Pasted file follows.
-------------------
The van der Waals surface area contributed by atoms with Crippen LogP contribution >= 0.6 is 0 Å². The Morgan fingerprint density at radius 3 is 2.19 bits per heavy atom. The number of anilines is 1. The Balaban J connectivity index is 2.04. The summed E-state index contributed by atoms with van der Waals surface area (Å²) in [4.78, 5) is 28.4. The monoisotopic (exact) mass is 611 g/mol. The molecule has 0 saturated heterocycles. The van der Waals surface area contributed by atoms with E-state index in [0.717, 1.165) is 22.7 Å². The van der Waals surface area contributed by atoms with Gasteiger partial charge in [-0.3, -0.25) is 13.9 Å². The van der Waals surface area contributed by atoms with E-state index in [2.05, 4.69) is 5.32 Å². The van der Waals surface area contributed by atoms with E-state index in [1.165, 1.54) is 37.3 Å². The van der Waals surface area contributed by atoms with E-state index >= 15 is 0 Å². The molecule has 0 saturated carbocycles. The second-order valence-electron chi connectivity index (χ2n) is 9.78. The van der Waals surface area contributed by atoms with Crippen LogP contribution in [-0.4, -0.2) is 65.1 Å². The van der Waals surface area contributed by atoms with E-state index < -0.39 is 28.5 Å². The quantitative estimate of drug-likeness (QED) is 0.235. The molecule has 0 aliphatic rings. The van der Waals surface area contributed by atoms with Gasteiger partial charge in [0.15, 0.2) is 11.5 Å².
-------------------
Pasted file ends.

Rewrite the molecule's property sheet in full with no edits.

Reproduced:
The van der Waals surface area contributed by atoms with Crippen LogP contribution >= 0.6 is 0 Å². The Morgan fingerprint density at radius 3 is 2.19 bits per heavy atom. The number of anilines is 1. The Balaban J connectivity index is 2.04. The summed E-state index contributed by atoms with van der Waals surface area (Å²) in [4.78, 5) is 28.4. The monoisotopic (exact) mass is 611 g/mol. The molecule has 0 saturated heterocycles. The van der Waals surface area contributed by atoms with E-state index in [0.717, 1.165) is 22.7 Å². The van der Waals surface area contributed by atoms with Gasteiger partial charge in [-0.3, -0.25) is 13.9 Å². The van der Waals surface area contributed by atoms with E-state index in [2.05, 4.69) is 5.32 Å². The van der Waals surface area contributed by atoms with E-state index in [1.165, 1.54) is 37.3 Å². The van der Waals surface area contributed by atoms with E-state index >= 15 is 0 Å². The molecule has 0 saturated carbocycles. The second-order valence-electron chi connectivity index (χ2n) is 9.78. The van der Waals surface area contributed by atoms with Crippen LogP contribution in [-0.4, -0.2) is 65.1 Å². The van der Waals surface area contributed by atoms with E-state index < -0.39 is 28.5 Å². The quantitative estimate of drug-likeness (QED) is 0.235. The molecule has 0 aliphatic rings. The van der Waals surface area contributed by atoms with Gasteiger partial charge in [0.15, 0.2) is 11.5 Å².